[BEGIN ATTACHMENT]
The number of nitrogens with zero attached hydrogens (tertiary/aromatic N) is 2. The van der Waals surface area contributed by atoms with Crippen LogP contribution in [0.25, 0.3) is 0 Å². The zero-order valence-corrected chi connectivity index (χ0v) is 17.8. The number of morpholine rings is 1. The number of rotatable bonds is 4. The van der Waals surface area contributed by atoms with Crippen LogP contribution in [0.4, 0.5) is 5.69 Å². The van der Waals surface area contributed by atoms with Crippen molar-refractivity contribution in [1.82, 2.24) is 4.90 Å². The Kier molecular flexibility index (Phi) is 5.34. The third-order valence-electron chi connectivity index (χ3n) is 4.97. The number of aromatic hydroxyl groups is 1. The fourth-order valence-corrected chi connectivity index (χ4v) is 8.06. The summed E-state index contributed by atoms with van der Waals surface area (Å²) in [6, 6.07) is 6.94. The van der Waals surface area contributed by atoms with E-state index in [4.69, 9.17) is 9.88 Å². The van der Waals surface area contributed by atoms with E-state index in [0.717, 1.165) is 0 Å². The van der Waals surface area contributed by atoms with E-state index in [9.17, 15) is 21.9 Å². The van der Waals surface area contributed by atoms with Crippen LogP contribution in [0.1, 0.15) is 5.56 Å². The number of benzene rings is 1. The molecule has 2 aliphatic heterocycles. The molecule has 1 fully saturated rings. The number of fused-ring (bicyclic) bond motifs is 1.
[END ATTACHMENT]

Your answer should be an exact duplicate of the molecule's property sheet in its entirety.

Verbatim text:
The number of nitrogens with zero attached hydrogens (tertiary/aromatic N) is 2. The van der Waals surface area contributed by atoms with Crippen LogP contribution in [0.25, 0.3) is 0 Å². The zero-order valence-corrected chi connectivity index (χ0v) is 17.8. The number of morpholine rings is 1. The number of rotatable bonds is 4. The van der Waals surface area contributed by atoms with Crippen LogP contribution in [0.4, 0.5) is 5.69 Å². The van der Waals surface area contributed by atoms with Crippen molar-refractivity contribution in [1.82, 2.24) is 4.90 Å². The Kier molecular flexibility index (Phi) is 5.34. The third-order valence-electron chi connectivity index (χ3n) is 4.97. The number of aromatic hydroxyl groups is 1. The fourth-order valence-corrected chi connectivity index (χ4v) is 8.06. The summed E-state index contributed by atoms with van der Waals surface area (Å²) in [6, 6.07) is 6.94. The van der Waals surface area contributed by atoms with E-state index in [4.69, 9.17) is 9.88 Å². The van der Waals surface area contributed by atoms with E-state index in [0.717, 1.165) is 0 Å². The van der Waals surface area contributed by atoms with E-state index in [9.17, 15) is 21.9 Å². The van der Waals surface area contributed by atoms with Crippen LogP contribution in [0.1, 0.15) is 5.56 Å². The number of benzene rings is 1. The molecule has 2 aliphatic heterocycles. The molecule has 1 fully saturated rings. The number of fused-ring (bicyclic) bond motifs is 1.